The art of ceramics and pottery is rooted in the local traditions of the Maghreb countries . Indeed, one used, since the antiquity, the terracotta tanks like the earthenware jars to store and preserve harvests of corn, lens, dates and olive oil. Oil lamps and small figurines based on clay are used in the ceremonies of marriages to carry happiness and move away bad spirits. These same articles found at the time of the excavations of the prehistoric coffins confirm the ancestral aspect of this art.
You can buy it almost everywhere.
What to pay: You’ll need to bargain for a good price.
This wonderful gift shop is situated in the Medina (souk) of Midoun, small town located in the middle of the island. I bought some souvenirs here and spend half an hour in chatting with the owner who offered me traditional Tunisian tea.
The shop reminded me alot to Sidi Bou Said, which I have visited last summer, where I have seen such a coloured furniture. As the owner told me, it is the traditional furniture which can be seen in the most of the Tunisian houses.
Outside of the souk, a whole row of shops present more djellabahs of various color and design and a few Gafsa carpets. These Gafsa carpets can be used either as carpets, laid on the soil, or as a kind of tapestry, hanged on a wall.
In front of a vaulted narrow passage that leads to the souk, clothes of various kinds are hanged. They look more like tourist stuff that is not designed for a long use than actual clothes for locals, that are much stronger and better sewed.
This photo shows the traditional garments of two Djerbian women, one is in black and the other in white cloth. Both have a thin red stripe at the bottom of their djellabah and a wider stripe slant across the middle of the garment. They walk in front of a shop that sells cloth.
This photo was not taken in Djerba but in Gafsa, where this kind of rugs is made. I thought it was interesting to drop it near the carpet for sale. The frame of the rug is vertical and the woman knit the threads at eye level.
You might perhaps have noticed one feature that is very surprising with these rugs. While the Moslem religion, brought in Tunisia by the Arabs, forbids any representation of humans and animals, these rugs represent stylized figures of men and of women, of a camel and goats on the previous rug, of a lion and camels on this one. These traditional designs might be the remnant of the old Berber traditions that does not forbid these representations.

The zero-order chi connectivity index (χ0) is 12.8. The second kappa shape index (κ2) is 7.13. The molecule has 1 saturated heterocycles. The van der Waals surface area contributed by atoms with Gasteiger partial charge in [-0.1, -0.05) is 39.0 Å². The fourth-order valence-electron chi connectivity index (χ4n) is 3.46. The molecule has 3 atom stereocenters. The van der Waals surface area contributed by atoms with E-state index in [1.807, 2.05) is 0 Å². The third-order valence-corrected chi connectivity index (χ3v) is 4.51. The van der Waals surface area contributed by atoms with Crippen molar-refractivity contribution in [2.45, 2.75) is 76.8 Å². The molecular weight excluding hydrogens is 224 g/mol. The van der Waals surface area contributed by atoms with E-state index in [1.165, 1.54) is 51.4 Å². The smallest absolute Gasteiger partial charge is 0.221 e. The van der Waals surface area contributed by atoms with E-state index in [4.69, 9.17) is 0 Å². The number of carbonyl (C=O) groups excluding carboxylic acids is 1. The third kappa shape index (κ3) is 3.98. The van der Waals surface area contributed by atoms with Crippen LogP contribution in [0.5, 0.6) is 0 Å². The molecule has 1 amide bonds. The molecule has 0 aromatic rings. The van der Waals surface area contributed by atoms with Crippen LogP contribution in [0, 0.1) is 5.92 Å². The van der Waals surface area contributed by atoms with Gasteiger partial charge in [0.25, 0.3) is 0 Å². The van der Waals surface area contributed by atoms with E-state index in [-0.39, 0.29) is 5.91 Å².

The Gafsa rugs have typically a design made of squares. The squares are alternatively dark or pale, which already gives them a special pattern. The colors are very bright. This one has a lot of reds, oranges, browns, blues and reds.
Rugs are hung between both sides of this side street, close to the market. Their design is typical of Gafsa. They are not knotted as in Kairouan but knitted rugs. On the next photos, you will see more of the design.
A little further on the market, on the square, a merchant sells more bulk spices. On the right, an old "Roberval" scale is used to weight the goods. I suppose that the "couffin" (a basket, not a coffin !) with bread and the moped are not for sale ! But the straw hats, typical of Tunisia, are for sale.
On this close-up of a dish, you can better see the blue décor, made of stylized vines with leaves, buds and fully open flowers. They look fictional and do not seem to correspond to any plant known by botanists !
The earth ware dishes and vases are beautifully decorated. They are lined on the soil, for your pleasure. The décor shown here does not seem to be produced in Guellala but might come from other potter's places, on the continent.
When it is not for a gossip, sitting in the shade, under a palm tree, can be a nice rest between two haggling. If you enlarge the photo, you will see the superbly carved stick of the man with the red cap. These red caps are typical of Tunisian men, especially in cities.
But the market is also a place for socializing and a lot of gossip takes place between regular merchants and customers. These two guys, sit by the side of a bunch of dry hot chilies, seem to have a very good time, don't they !
Oranges are a main crop in Tunisia. The "Maltaise" is a variety of oranges originally grown in Malta. It is rather small but very juicy and tasty. In my opinion, the are the tastiest of all oranges. They are sold in Tunisia and in France (I do not know for other countries) under the name of "Maltaises de Tunisie". They are harvested from early January to late March.